What Is NoSQL Database and What Are the Types of NoSQL Databases?

The digital era has led to the generation of humongous amounts of data in various formats – text, video, audio, etc. Organizations are making use of this data to understand business processes better and bring in constant innovations that ensure improving performance. 

 

Ready availability of such massive amounts of data needs an equally responsive database system. Typically, businesses were happy implementing SQL database systems to store structured data, but with the increase in complex and unstructured data from unspecified sources, the concept of NoSQL databases is becoming more attractive for organizations of all sizes. Database development companies also have acknowledged the importance and practicality of using NoSQL databases, and particularly their effectiveness in bridging operational expertise along with big data services. 

 

Big data services play an important role in shaping business decisions. The wider ramifications of NoSQL databases in big data is also becoming increasingly clear to many business leaders.   

 

The term NoSQL is used to describe alternate database systems as against the traditional SQL databases. These databases employ different structures than the traditional rows-and-columns that relational database management systems (RDBMSs) rely upon. 

 

Organizations have been continuously exploring alternatives to traditional SQL databases and have become cognizant of the wide applications of NoSQL technology that has helped them save enormous costs while becoming more flexible. NoSQL databases can be scaled easily horizontally as well as vertically making them a perfect choice for enterprises of all sizes.   

 

NoSQL servers facilitate faster development and deployment of enterprise solutions and can handle multiple data types. A similar SQL database solution would be much more expensive. There are multiple types of NoSQL databases. We look at the different types of NoSQL databases and the advantages they provide.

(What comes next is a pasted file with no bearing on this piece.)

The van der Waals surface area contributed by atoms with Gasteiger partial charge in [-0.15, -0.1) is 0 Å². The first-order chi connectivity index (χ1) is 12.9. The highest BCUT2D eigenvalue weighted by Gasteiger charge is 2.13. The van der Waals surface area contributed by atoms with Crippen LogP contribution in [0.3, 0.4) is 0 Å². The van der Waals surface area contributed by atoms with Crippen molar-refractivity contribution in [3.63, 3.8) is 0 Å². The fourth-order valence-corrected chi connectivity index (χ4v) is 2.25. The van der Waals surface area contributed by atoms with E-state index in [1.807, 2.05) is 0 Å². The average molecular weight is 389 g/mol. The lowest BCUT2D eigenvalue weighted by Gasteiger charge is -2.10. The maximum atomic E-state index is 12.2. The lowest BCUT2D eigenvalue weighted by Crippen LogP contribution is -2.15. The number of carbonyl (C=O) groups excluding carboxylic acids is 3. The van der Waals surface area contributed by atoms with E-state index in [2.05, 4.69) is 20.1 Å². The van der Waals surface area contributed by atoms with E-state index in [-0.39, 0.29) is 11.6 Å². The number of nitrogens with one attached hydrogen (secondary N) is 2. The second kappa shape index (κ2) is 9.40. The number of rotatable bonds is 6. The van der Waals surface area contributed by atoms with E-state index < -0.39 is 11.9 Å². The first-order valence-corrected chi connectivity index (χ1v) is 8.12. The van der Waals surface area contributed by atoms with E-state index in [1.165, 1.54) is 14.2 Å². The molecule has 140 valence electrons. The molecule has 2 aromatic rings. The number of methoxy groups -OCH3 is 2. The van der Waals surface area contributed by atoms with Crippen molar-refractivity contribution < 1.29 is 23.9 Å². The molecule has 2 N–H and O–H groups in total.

Key Value Stores

Key value stores are the simplest types of NoSQL databases. Each data element is stored as a key value pair consisting of an attribute name and a value. Key-value stores are like relational databases with only two columns – the key or attribute name (like “country”) and the value (like “India”). A few examples where key-value stores find important applications are shopping carts, user preferences and user profiles.

 

Column Oriented Database

A relational database stores data in multiple rows and accesses such data one row after another. In contrast, a column oriented database is organized as a bunch of columns. Database development companies can run analytics on a specific number of columns of their choice directly without consuming memory to read the data that is stored outside the specified columns. 

 

Column oriented databases allow for more effective compression which in turn enables fast reading, making it a very effective model. Columnar databases can aggregate values in a particular column in a jiffy and are especially useful when tracking metrics such as overall sales volumes and sales figures. 

 

Such databases are immensely helpful for data analytics. Developers and businesses do face certain challenges while implementing columnar databases in that the format in which they write data makes it very difficult for them to be consistent. Writing data in all columns requires multiple write events on a disk. Relational databases on the other hand are easier in this respect as data is written contiguously to a disk.

 

Document Database

Such database types store data in the JSON, BSON or XML documents and allow for specific data to be queried quickly. It also allows for data to be stored in types that are similar to those used in applications, thus reducing time lost in translation. 

 

Developers prefer working with document databases as it affords them the ability to rework structures to suit their applications, which hastens development time and also renders data as part of the code. 

 

E-commerce platforms, trading entities and mobile app development prefer using such databases.

 

Graph Databases

In a graph database, each element is stored as a node, the connections between these elements are called links and these connections are first level elements of the database. Graph databases are optimized to capture connections between data elements without implied links. Graph databases cannot be deployed in isolation and are usually implemented with other database structures. They find important applications in fraud detection and social networks. 

 

You can use the diverse applications of different types of NoSQL databases to support your business operations. 

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